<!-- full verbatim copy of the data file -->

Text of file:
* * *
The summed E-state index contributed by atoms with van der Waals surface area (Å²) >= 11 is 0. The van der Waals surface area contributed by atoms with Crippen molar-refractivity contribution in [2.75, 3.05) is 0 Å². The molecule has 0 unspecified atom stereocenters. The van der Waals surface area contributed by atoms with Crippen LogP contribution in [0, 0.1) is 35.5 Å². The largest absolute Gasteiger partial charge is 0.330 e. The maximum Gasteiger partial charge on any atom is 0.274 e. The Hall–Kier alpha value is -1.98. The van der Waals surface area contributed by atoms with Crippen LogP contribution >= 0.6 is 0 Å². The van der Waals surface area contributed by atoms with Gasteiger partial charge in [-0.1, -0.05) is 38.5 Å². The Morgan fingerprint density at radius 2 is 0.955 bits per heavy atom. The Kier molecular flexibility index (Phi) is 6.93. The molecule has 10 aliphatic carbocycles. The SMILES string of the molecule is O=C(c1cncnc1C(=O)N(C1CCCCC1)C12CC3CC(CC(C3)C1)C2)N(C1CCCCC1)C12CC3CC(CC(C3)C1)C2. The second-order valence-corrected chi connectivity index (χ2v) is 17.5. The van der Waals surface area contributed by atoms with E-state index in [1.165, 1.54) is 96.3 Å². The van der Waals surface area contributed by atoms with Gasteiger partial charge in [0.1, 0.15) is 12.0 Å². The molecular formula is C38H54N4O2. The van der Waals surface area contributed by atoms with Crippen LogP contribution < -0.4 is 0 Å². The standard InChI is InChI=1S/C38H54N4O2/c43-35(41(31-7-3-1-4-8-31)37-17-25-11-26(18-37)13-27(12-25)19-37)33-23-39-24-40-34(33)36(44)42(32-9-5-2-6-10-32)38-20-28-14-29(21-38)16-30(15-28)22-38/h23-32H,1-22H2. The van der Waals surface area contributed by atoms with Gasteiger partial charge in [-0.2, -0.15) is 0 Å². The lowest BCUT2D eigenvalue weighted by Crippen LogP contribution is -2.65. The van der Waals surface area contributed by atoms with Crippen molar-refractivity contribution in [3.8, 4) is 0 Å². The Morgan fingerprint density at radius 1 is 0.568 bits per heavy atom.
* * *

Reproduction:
The summed E-state index contributed by atoms with van der Waals surface area (Å²) >= 11 is 0. The van der Waals surface area contributed by atoms with Crippen molar-refractivity contribution in [2.75, 3.05) is 0 Å². The molecule has 0 unspecified atom stereocenters. The van der Waals surface area contributed by atoms with Crippen LogP contribution in [0, 0.1) is 35.5 Å². The largest absolute Gasteiger partial charge is 0.330 e. The maximum Gasteiger partial charge on any atom is 0.274 e. The Hall–Kier alpha value is -1.98. The van der Waals surface area contributed by atoms with Crippen LogP contribution >= 0.6 is 0 Å². The van der Waals surface area contributed by atoms with Gasteiger partial charge in [-0.1, -0.05) is 38.5 Å². The Morgan fingerprint density at radius 2 is 0.955 bits per heavy atom. The Kier molecular flexibility index (Phi) is 6.93. The molecule has 10 aliphatic carbocycles. The SMILES string of the molecule is O=C(c1cncnc1C(=O)N(C1CCCCC1)C12CC3CC(CC(C3)C1)C2)N(C1CCCCC1)C12CC3CC(CC(C3)C1)C2. The second-order valence-corrected chi connectivity index (χ2v) is 17.5. The van der Waals surface area contributed by atoms with E-state index in [1.165, 1.54) is 96.3 Å². The van der Waals surface area contributed by atoms with Gasteiger partial charge in [0.1, 0.15) is 12.0 Å². The molecular formula is C38H54N4O2. The van der Waals surface area contributed by atoms with Crippen LogP contribution < -0.4 is 0 Å². The standard InChI is InChI=1S/C38H54N4O2/c43-35(41(31-7-3-1-4-8-31)37-17-25-11-26(18-37)13-27(12-25)19-37)33-23-39-24-40-34(33)36(44)42(32-9-5-2-6-10-32)38-20-28-14-29(21-38)16-30(15-28)22-38/h23-32H,1-22H2. The van der Waals surface area contributed by atoms with Gasteiger partial charge in [-0.2, -0.15) is 0 Å². The lowest BCUT2D eigenvalue weighted by Crippen LogP contribution is -2.65. The van der Waals surface area contributed by atoms with Crippen molar-refractivity contribution in [3.8, 4) is 0 Å². The Morgan fingerprint density at radius 1 is 0.568 bits per heavy atom.